By Abigail Howd, Spring 2018 IAC Student Intern
In 1961, The Miracles sang, “My mama told me, you better shop around.” This motherly advice applies to more than just the game of love. It is good for investors to shop around before committing to investment firms or broker-dealers, and once they find one, investors also need to shop around for which investments are suitable for their financial needs and goals. Protecting individual investors and consumers, referred to as “retail investors,” is part of the SEC’s mission. The SEC’s Office of Compliance Inspections and Examinations (OCIE) included retail investors in its 2018 examination priorities. OCIE provided a list of areas it will focus on to make sure investors have the information they need to shop around and protect themselves. Here are some highlights from that list:
- Disclosure of the costs of investing – Retail investors need to know how much of their money goes towards fees and expenses instead of into an investment for their benefit. The OCIE will make sure that firms properly disclose fees and expenses as well as any conflicting interests the firm might have to recommend certain investments.
- Electronic investment advice – In our world of technology, some firms now offer “robo-advisers,” which provide automated investment advice. The OCIE will review the algorithms used to generate their automated investment advice and verify compliance in matters such as protecting investor data and disclosing conflicts of interest.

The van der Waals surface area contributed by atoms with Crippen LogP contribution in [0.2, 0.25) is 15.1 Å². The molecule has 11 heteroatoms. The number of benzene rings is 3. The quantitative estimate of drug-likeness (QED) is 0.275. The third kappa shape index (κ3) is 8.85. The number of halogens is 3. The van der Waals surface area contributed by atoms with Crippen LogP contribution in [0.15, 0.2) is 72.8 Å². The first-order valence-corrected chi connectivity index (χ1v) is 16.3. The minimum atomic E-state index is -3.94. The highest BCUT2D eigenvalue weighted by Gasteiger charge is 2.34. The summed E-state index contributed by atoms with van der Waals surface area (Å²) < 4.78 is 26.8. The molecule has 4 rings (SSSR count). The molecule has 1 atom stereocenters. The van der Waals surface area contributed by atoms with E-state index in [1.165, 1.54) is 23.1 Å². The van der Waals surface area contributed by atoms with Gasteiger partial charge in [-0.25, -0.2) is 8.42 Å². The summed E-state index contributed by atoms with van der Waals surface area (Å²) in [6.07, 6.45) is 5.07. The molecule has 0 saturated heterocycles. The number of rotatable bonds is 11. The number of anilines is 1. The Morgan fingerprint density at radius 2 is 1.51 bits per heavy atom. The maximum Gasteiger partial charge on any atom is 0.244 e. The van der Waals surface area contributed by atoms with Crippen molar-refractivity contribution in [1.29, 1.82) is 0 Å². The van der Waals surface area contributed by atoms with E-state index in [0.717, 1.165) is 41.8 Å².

- Wrap fee programs – A wrap fee program “involves an investment account where you are charged a single, bundled, or ‘wrap’ fee for investment advice, brokerage services, administrative expenses, and other fees and expenses.” The OCIE will oversee firms’ recommendations of wrap fee programs as well as their disclosure of conflicting interests and fees to verify they are compliant and reasonable.
- Never-before-examined investment advisers – Due to the sheer number of investment advisors, the SEC is unable to examine all of them every year. The OCIE plans to use data to identify and examine high-risk areas such as newly-registered investment advisers or those who have not recently been examined.
- Senior investors and retirement accounts and products – Senior investors are often subject to exploitation and financial abuse. They have shorter time horizons and often cannot take as many risks as younger investors. For these reasons, the OCIE will pay particular attention to the suitability of investments recommended to senior investors.
- Mutual Funds and Exchange Traded Funds (ETFs) – Mutual funds and ETFs are “the primary investment vehicles for many retail investors.” The OCIE will focus on mutual funds that have poor performance history and that are managed by inexperienced investment firms. The OCIE will also review ETFs that risk being delisted from an exchange and having to liquidate their assets.